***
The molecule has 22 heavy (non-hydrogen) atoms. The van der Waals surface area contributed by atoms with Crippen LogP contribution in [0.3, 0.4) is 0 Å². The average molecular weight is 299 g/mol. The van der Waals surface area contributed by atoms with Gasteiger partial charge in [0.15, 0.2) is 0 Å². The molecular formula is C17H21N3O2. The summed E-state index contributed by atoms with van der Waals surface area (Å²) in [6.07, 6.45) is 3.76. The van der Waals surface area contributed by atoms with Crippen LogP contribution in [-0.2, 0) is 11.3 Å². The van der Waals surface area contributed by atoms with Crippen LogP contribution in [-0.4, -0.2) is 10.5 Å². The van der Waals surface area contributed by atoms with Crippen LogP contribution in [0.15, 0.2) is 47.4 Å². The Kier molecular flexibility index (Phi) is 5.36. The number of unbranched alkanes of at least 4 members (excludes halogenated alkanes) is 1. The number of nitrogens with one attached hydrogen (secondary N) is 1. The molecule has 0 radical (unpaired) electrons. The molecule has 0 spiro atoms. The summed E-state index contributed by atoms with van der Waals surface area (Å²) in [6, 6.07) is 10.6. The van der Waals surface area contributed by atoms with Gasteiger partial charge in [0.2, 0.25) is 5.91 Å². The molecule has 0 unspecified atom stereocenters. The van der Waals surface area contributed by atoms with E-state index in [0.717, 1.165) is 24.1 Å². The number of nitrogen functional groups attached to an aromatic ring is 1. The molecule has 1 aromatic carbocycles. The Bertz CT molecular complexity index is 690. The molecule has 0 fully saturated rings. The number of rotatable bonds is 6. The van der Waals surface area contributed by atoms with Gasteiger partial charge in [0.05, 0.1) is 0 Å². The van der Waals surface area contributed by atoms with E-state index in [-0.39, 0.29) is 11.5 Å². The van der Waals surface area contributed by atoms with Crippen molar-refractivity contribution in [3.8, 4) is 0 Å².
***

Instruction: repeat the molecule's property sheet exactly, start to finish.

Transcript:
The molecule has 22 heavy (non-hydrogen) atoms. The van der Waals surface area contributed by atoms with Crippen LogP contribution in [0.3, 0.4) is 0 Å². The average molecular weight is 299 g/mol. The van der Waals surface area contributed by atoms with Gasteiger partial charge in [0.15, 0.2) is 0 Å². The molecular formula is C17H21N3O2. The summed E-state index contributed by atoms with van der Waals surface area (Å²) in [6.07, 6.45) is 3.76. The van der Waals surface area contributed by atoms with Crippen LogP contribution in [-0.2, 0) is 11.3 Å². The van der Waals surface area contributed by atoms with Crippen LogP contribution in [-0.4, -0.2) is 10.5 Å². The van der Waals surface area contributed by atoms with Crippen LogP contribution in [0.15, 0.2) is 47.4 Å². The Kier molecular flexibility index (Phi) is 5.36. The number of unbranched alkanes of at least 4 members (excludes halogenated alkanes) is 1. The number of nitrogens with one attached hydrogen (secondary N) is 1. The molecule has 0 radical (unpaired) electrons. The molecule has 0 spiro atoms. The summed E-state index contributed by atoms with van der Waals surface area (Å²) in [6, 6.07) is 10.6. The van der Waals surface area contributed by atoms with Gasteiger partial charge in [0.2, 0.25) is 5.91 Å². The molecule has 0 unspecified atom stereocenters. The van der Waals surface area contributed by atoms with E-state index in [0.717, 1.165) is 24.1 Å². The number of nitrogen functional groups attached to an aromatic ring is 1. The molecule has 1 aromatic carbocycles. The Bertz CT molecular complexity index is 690. The molecule has 0 fully saturated rings. The number of rotatable bonds is 6. The van der Waals surface area contributed by atoms with Gasteiger partial charge in [0.05, 0.1) is 0 Å². The van der Waals surface area contributed by atoms with E-state index in [-0.39, 0.29) is 11.5 Å². The van der Waals surface area contributed by atoms with Crippen molar-refractivity contribution in [3.8, 4) is 0 Å².